The compartments of your (financial) mind

We are all mental accountants, for better and for worse

You probably have them too in your purse or your wallet: a stack of store loyalty cards. Every time you pass a till, you habitually hand over a piece of plastic, and as if by magic points — it’s always points — get added to your account. And then you get some vouchers to use next time, giving you extra points when you buy deodorant, breakfast cereal or canned plum tomatoes.

A preference for points

They can generally be exchanged for a cash discount at the till, something a rational person would of course do at every occasion. Why leave them in what is effectively a 0% interest savings account? The best thing to do would be to keep your points balance as close as possible to zero, and reduce the shopping bill every shopping trip. But do I do so? Nope. And I am not alone: according to a Daily Telegraph article, in 2015 20% of loyalty scheme members had not cashed in any points in the preceding year, and 7% had never redeemed them.

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I am a very loyal person (image: Gordon Joly)

Jars of money

In an interview for American National Public Radio, Thaler gives a striking example of mental accounting, referring to this video:

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Money in the jar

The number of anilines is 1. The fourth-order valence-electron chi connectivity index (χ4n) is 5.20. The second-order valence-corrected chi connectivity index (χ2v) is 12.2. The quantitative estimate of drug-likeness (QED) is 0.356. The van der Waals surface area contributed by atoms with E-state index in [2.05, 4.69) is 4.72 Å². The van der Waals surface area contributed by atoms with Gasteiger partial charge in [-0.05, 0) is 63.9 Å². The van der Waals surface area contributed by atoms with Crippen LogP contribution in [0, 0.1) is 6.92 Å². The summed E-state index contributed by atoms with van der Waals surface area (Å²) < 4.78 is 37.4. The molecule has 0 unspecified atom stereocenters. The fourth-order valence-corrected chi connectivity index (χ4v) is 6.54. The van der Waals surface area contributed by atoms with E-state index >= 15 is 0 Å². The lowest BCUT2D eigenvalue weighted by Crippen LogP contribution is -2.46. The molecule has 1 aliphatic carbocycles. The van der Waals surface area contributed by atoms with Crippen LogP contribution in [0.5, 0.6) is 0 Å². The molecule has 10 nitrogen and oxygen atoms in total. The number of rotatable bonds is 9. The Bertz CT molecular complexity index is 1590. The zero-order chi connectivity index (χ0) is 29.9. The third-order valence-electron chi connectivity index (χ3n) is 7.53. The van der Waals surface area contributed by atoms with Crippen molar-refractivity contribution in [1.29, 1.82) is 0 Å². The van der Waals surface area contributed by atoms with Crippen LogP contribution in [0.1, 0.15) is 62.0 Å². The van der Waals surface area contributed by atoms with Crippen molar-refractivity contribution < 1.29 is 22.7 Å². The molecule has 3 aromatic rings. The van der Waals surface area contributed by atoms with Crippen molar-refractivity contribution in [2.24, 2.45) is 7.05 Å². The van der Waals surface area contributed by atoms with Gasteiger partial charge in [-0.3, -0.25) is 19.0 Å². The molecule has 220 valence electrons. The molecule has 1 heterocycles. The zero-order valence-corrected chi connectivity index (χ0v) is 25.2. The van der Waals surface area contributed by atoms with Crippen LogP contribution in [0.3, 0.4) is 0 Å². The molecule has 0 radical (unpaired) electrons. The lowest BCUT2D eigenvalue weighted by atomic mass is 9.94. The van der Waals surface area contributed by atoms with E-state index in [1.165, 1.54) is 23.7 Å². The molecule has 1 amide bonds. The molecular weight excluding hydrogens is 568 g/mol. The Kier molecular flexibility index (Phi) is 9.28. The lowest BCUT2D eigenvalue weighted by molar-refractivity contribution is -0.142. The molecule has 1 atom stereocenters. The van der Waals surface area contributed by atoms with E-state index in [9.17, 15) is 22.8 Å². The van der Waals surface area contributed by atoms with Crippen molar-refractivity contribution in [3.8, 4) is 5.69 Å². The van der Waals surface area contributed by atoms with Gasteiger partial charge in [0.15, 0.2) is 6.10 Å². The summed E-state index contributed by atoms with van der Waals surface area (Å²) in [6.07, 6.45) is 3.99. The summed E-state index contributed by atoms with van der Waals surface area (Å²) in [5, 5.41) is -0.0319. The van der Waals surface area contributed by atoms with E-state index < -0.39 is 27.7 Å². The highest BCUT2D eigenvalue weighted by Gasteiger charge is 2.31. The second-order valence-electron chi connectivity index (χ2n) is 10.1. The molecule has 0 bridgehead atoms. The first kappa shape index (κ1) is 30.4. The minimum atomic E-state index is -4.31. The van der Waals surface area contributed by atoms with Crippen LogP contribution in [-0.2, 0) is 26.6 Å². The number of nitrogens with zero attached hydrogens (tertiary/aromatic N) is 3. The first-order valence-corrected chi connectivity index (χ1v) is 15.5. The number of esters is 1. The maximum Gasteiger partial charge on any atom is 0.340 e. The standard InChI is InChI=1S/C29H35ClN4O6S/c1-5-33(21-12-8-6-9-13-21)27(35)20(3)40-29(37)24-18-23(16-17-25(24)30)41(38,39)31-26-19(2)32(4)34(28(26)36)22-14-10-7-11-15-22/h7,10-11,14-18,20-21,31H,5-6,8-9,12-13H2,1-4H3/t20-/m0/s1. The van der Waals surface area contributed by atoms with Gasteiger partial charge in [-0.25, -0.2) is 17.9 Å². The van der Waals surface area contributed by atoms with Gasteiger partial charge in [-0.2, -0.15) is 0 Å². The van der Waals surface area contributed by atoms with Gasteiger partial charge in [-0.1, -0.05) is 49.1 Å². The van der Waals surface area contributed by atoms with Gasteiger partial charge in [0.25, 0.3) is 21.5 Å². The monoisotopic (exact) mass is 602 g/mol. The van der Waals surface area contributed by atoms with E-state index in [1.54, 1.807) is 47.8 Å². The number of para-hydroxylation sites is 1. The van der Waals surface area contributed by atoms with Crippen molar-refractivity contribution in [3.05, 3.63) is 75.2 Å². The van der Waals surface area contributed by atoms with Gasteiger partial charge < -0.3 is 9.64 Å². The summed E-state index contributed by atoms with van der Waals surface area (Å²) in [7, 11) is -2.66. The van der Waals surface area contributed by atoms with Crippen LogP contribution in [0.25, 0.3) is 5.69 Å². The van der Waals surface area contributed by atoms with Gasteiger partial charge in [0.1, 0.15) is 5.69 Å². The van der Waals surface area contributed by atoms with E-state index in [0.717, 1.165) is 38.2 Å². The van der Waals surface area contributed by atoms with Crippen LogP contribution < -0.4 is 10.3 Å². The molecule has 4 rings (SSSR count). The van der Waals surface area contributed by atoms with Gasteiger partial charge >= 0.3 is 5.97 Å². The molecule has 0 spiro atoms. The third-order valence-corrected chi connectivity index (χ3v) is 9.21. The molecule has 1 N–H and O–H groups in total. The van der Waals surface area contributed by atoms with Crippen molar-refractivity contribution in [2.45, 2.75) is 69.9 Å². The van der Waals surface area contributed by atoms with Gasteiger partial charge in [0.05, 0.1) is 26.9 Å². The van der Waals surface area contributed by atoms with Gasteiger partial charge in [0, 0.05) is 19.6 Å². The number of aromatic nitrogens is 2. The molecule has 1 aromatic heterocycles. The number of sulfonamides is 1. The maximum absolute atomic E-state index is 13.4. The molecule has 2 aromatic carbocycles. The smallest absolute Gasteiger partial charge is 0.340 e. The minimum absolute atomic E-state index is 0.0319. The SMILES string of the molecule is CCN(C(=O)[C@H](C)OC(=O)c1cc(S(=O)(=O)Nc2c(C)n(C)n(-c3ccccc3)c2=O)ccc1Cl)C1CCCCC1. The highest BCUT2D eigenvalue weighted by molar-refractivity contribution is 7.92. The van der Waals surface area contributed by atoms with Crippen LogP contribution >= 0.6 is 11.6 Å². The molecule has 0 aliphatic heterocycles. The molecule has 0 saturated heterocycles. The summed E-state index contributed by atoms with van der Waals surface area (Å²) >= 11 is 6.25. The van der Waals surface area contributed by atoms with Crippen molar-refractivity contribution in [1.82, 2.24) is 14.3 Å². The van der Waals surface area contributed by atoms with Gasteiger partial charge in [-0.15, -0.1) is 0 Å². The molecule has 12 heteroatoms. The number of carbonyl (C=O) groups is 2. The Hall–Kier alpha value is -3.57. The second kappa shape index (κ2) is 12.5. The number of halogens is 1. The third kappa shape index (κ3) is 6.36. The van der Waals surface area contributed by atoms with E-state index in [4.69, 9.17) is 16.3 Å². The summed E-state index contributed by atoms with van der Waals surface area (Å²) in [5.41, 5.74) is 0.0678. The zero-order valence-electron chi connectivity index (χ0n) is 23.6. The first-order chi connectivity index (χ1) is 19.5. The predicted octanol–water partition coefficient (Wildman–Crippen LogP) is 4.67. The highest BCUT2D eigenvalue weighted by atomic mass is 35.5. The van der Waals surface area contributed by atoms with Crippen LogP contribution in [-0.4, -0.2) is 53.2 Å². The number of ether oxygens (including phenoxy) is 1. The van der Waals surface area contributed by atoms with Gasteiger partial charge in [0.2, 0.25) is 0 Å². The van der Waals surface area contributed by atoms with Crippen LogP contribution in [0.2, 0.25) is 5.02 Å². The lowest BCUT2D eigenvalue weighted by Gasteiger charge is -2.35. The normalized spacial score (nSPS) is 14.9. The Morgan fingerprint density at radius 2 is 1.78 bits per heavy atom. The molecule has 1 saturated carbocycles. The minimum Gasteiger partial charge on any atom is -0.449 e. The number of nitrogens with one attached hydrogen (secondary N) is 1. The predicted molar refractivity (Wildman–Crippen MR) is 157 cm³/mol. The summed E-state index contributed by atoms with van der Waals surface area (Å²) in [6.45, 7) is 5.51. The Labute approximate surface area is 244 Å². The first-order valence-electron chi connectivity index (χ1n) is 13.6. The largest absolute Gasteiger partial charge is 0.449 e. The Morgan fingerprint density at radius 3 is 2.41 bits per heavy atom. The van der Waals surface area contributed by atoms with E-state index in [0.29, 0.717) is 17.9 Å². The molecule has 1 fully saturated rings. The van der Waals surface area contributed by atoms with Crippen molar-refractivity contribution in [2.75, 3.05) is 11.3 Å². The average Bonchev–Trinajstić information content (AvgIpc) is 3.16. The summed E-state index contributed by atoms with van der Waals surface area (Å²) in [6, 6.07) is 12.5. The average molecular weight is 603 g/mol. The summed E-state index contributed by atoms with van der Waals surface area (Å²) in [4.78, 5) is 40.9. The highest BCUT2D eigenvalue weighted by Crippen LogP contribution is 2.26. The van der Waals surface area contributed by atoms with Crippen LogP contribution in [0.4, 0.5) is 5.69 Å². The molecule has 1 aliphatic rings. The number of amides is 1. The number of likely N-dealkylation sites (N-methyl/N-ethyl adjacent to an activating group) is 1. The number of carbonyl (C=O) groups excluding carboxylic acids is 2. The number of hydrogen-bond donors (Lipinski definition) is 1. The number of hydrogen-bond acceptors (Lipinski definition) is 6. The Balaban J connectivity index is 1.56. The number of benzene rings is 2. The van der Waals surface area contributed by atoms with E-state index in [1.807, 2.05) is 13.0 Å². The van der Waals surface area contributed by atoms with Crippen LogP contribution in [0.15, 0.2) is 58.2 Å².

Beneficial trickery

But such trickery can actually benefit you. Last week, Moneyweek published a small article (it’s halfway down the page when you click) praising a change by the Nationwide, the world’s largest building society, to its retirement savings scheme. Before, employees contributed 4% of their salary (to which the employer added a further 9%), which they could increase to 7% (matched by the company). After the change, the maximum of 7% became the default, which employees could reduce back to 4% if they so wished. This turned out to be a very successful nudge using the status quo bias to encourage people to save more: while at first only 9% of employees made the maximum contribution, today a whopping 84% are doing so.

Accidental behavioural economist in search of wisdom. Uses insights from (behavioural) economics in organization development. On Twitter as @koenfucius

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